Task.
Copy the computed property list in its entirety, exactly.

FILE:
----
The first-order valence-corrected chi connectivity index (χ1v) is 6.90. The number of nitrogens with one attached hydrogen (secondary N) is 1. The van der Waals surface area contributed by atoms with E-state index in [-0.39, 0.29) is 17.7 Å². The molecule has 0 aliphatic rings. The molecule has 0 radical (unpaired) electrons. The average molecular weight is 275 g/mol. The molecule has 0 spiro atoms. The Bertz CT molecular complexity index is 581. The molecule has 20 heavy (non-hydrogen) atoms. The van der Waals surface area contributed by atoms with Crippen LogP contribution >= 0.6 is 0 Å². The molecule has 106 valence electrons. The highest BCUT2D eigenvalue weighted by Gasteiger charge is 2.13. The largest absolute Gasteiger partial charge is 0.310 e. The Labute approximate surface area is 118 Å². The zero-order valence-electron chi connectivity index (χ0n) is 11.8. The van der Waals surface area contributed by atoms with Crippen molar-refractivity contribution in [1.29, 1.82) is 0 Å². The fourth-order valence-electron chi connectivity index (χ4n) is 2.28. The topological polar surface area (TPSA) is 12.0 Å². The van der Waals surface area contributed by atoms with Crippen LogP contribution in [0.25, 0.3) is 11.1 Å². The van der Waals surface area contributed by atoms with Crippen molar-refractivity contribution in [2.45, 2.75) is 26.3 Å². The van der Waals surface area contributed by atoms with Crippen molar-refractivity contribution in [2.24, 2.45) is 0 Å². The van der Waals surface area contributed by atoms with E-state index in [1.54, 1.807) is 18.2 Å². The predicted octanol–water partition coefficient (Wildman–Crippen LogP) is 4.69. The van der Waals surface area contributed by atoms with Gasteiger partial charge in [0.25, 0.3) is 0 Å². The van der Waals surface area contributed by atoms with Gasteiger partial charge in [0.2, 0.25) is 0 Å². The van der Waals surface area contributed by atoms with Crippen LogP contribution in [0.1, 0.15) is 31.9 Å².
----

The first-order valence-corrected chi connectivity index (χ1v) is 6.90. The number of nitrogens with one attached hydrogen (secondary N) is 1. The van der Waals surface area contributed by atoms with E-state index in [-0.39, 0.29) is 17.7 Å². The molecule has 0 aliphatic rings. The molecule has 0 radical (unpaired) electrons. The average molecular weight is 275 g/mol. The molecule has 0 spiro atoms. The Bertz CT molecular complexity index is 581. The molecule has 20 heavy (non-hydrogen) atoms. The van der Waals surface area contributed by atoms with Crippen LogP contribution >= 0.6 is 0 Å². The molecule has 106 valence electrons. The highest BCUT2D eigenvalue weighted by Gasteiger charge is 2.13. The largest absolute Gasteiger partial charge is 0.310 e. The Labute approximate surface area is 118 Å². The zero-order valence-electron chi connectivity index (χ0n) is 11.8. The van der Waals surface area contributed by atoms with Crippen molar-refractivity contribution in [1.29, 1.82) is 0 Å². The fourth-order valence-electron chi connectivity index (χ4n) is 2.28. The topological polar surface area (TPSA) is 12.0 Å². The van der Waals surface area contributed by atoms with Crippen LogP contribution in [0.25, 0.3) is 11.1 Å². The van der Waals surface area contributed by atoms with Crippen molar-refractivity contribution in [2.45, 2.75) is 26.3 Å². The van der Waals surface area contributed by atoms with Crippen molar-refractivity contribution in [2.24, 2.45) is 0 Å². The van der Waals surface area contributed by atoms with E-state index in [1.54, 1.807) is 18.2 Å². The predicted octanol–water partition coefficient (Wildman–Crippen LogP) is 4.69. The van der Waals surface area contributed by atoms with Gasteiger partial charge in [0.25, 0.3) is 0 Å². The van der Waals surface area contributed by atoms with Gasteiger partial charge in [0.2, 0.25) is 0 Å². The van der Waals surface area contributed by atoms with Crippen LogP contribution in [0.1, 0.15) is 31.9 Å².